The release of 14 officials from the former government headed by Laurent Gbagbo in Côte d’Ivoire represents “a major step” on the path toward equitable justice and reconciliation in the country, a United Nations independent expert said today.
The individuals were released this week by a court in the country’s commercial capital, Abidjan, after two years in detention. They are now awaiting trial.
“The authorities’ decision is likely to re-launch the political dialogue vigorously,” said the Independent Expert on the situation of human rights in Côte d’Ivoire, Doudou Diène.
“It is also a key step in the process of national catharsis by which the Ivorian people must recognize and accept the profound moral and political causes of the past violence and grave human rights violations and eradicate their social, cultural and psychological consequences.”
The West African country was split by civil war in 2002. A 2010 presidential election, meant to be a culminating point in the peace process, resulted in months of violence when Mr. Gbagbo refused to step down after losing to Alassane Ouattara. Mr. Gbagbo finally surrendered the following April.
Earlier this year, during the presentation of his latest report on Côte d’Ivoire to the UN Human Rights Council, the Independent Expert called on the Ivorian authorities to proceed to the trial of detainees close to Mr. Gbagbo or to release them. Mr. Diène, who visited these detainees during his missions to the country, insisted on the need for justice equity in the national reconciliation and democratic reconstruction processes there.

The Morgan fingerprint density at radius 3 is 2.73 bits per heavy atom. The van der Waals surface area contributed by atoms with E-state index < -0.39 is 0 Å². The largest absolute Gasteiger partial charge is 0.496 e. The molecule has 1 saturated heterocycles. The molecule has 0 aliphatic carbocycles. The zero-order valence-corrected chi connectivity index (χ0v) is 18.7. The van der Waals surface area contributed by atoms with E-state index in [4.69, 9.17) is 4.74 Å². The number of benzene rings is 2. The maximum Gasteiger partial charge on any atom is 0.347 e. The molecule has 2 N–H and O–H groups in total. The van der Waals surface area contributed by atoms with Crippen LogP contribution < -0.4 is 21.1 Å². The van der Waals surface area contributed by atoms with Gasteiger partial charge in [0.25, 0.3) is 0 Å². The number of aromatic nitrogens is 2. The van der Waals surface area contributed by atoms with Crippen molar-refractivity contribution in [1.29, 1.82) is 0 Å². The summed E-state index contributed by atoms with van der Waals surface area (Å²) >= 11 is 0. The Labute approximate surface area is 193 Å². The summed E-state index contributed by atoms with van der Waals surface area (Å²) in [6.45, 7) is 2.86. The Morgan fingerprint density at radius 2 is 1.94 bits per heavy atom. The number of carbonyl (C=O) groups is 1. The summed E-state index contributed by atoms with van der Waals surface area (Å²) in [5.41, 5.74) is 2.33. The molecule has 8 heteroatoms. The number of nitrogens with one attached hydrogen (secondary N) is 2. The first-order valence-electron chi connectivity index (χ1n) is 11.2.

“I hope the provisional release of detainees, which reflects fairness of justice, falls within an irreversible process of national reconciliation, and also is accompanied by emblematic measures as to give meaning and substance to the fight against impunity,” he said.
Mr. Diène also called on the Ivorian authorities to find a fair balance between the need to respect the rights of detainees and the rights of the victims. “This measure of openness from the authorities should also take into account the rights of all victims of the post-electoral crisis, in particular, by the fairness of the ongoing proceedings and the implementation of a policy on effective remedies necessary to the national reconciliation process.”
Among the officials released are the president of the Front Populaire Ivoirien, Pascal Affi N’Guessan; the son of the former president, Michel Gbagbo; and the former Minister of Defence, Lida Kouassi.
Independent experts or special rapporteurs are appointed by the Council to examine and report back on a country situation or a specific human rights theme. The positions are honorary and the experts are not UN staff, nor are they paid for their work.